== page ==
Me: Tell us one of your most heart-touching tales, during your travel.

Sanjukta: I was in Abbott Mount (Uttarakhand) and had to take a bus to go back. So while I was waiting, I met a woman in her mid-60s. She asked about who I was and why was I here and was I married or not? I told her everything about me that I am not married, I like to travel and share my experiences across. You will be shocked after hearing what she said next, “bohot acha kar rhe ho, kuch nhi rakha shadi wadi mein.“ This lady was very lively, I spoke a lot to her. You must’ve figured out by now, that I can be very talkative (embarrassingly).

Me: No, please go on I would love to hear all your stories.

So, ya after talking to her, I realized that our perceptions about village women are totally wrong.They might not be as well-read as we are but, they aren’t clueless about things also. I could feel that she too probably wanted to do something else with her life but couldn’t!

I want to take a moment here to congratulate Jaipur Women Blog for publishing such inspiring stories. Stories that most women totally relate to!

A sense of achievement quickly ran into me, and I was all Yaayyyyy… in my head 😉

Also, I saw this young girl in Varanasi. She was a boatwoman, selling Dias. I was so delighted to see the only boatwoman amongst several boatmen that I couldn’t resist clicking a picture.
Sanjukta Basu

Me: Some tips for Women Travelers.

Sanjukta: I believe the very act of traveling is very brave for women. I would suggest women to Go out, Travel, Explore the world, but not with family. Otherwise, it will not be challenging. Try to Go Solo and connect with yourself, or go with a Group (who you become friends with on your journey). Don’t do a luxury travel; this way, you don’t get to know the roots of the place, the ground realities, the culture of that place. I suggest you do a mix of budget and luxury.

Me: Was it easy to convince your family to take up this as a profession?

Sanjukta: My immediate family has always been very supportive. It was very easy for me. My father and I share a strange kind of relationship. In his heart, he knows that what I am doing is absolutely fine, but when people come up to him and say “apki beti ye kya kar rahi hai.” He will always reply, “mai kya karun, she doesn’t listen to me.” He and I have an amazing understanding. He has never told me “ye nai karo kyunki mai nai chahta.”

About my Mother, she absolutely loves to travel; if it weren’t for her Arthritis, she probably would be traveling the world more than me. She writes empowering feminist poems. As a child, she had also witnessed her Mother being a victim to domestic violence.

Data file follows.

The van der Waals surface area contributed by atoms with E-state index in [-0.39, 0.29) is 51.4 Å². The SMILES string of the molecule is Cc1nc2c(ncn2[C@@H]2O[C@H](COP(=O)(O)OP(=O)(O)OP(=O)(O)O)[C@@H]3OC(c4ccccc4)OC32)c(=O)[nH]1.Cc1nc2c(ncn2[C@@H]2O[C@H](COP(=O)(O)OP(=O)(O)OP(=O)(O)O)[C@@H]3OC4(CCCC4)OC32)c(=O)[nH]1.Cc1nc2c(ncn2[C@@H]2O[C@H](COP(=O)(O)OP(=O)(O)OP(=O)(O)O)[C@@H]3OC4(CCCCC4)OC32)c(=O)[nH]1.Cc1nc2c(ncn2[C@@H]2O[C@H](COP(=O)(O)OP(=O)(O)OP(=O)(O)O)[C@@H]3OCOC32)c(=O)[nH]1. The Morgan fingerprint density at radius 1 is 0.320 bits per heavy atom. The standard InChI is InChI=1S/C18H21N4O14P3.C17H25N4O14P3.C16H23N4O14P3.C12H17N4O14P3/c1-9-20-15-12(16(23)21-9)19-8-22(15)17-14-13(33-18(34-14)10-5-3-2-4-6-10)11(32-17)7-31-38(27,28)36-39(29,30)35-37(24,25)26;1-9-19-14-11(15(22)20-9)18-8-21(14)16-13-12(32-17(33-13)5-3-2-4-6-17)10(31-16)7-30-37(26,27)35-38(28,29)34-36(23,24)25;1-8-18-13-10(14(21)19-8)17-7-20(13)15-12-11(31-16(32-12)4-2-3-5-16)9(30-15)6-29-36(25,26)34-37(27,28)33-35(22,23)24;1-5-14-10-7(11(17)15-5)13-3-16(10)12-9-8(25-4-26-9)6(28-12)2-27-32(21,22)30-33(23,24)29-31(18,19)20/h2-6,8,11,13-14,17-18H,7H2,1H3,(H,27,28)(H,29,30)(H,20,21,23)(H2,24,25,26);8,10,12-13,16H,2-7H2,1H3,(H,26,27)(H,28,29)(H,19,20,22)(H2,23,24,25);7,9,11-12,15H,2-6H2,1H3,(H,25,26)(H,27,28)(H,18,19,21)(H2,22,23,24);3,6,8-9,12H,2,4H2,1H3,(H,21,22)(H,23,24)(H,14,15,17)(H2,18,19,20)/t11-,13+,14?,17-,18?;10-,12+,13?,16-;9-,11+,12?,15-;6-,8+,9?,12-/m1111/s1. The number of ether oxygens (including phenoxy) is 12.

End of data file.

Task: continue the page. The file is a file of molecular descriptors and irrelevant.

Me: You said you fell in love with a man who loved to travel.

I have fallen in love many times! Those were the initial days of my solo travel. He used to travel solo for 3-4 months at a stretch; he would share stories with me like – “I was on the way to somewhere and bike kharab ho gyi, I stayed with truck drivers, ate maggi.” I would hear all those stories and think that a woman can never do it. If a woman stays somewhere even near a trucker, she would be raped and murdered, to begin with!

Rest of my encounters wasn’t love, they were one-sided. So, ya never been in love, love really!

Me: How do you earn from Travel blogging?

Sanjukta: I haven’t started earning from Travel Blogging yet. I quit my full-time job in 2015, and I am trying not to go back to my 9-5 job. Even today, I am extremely dependent on my family for my travels, though, be it visa, tickets, finances, etc. But, I hope my work saves me enough that I don’t have to look back.

So, I basically make money from paid photography, wedding photography, social documentaries, etc.

Also, I write for First Post, Huffington Post. I conduct seminars and workshops. Apart from that, I am a Social Media Consultant for NGOs and SMEs. I help them create their website and Facebook page etc.

Me: Really quick then, I’ll say the following, and you will have to name a destination in India which fits really well with it:

  • Budget destinationManali to Leh/Delhi to Leh
  • Peace & Calm – Kullu
  • Beauty Ladakh, I’ve not been to North East yet so can’t say!
  • PartyMussorie and Goa

I just didn’t want to hang up. But, you know how the clock never stops ticking! I was completely in awe of her, though.

Sanjukta, I want you to know that you are doing a great job. Not all women gather the courage to go out there and face it like a BOSS! You are a true inspiration.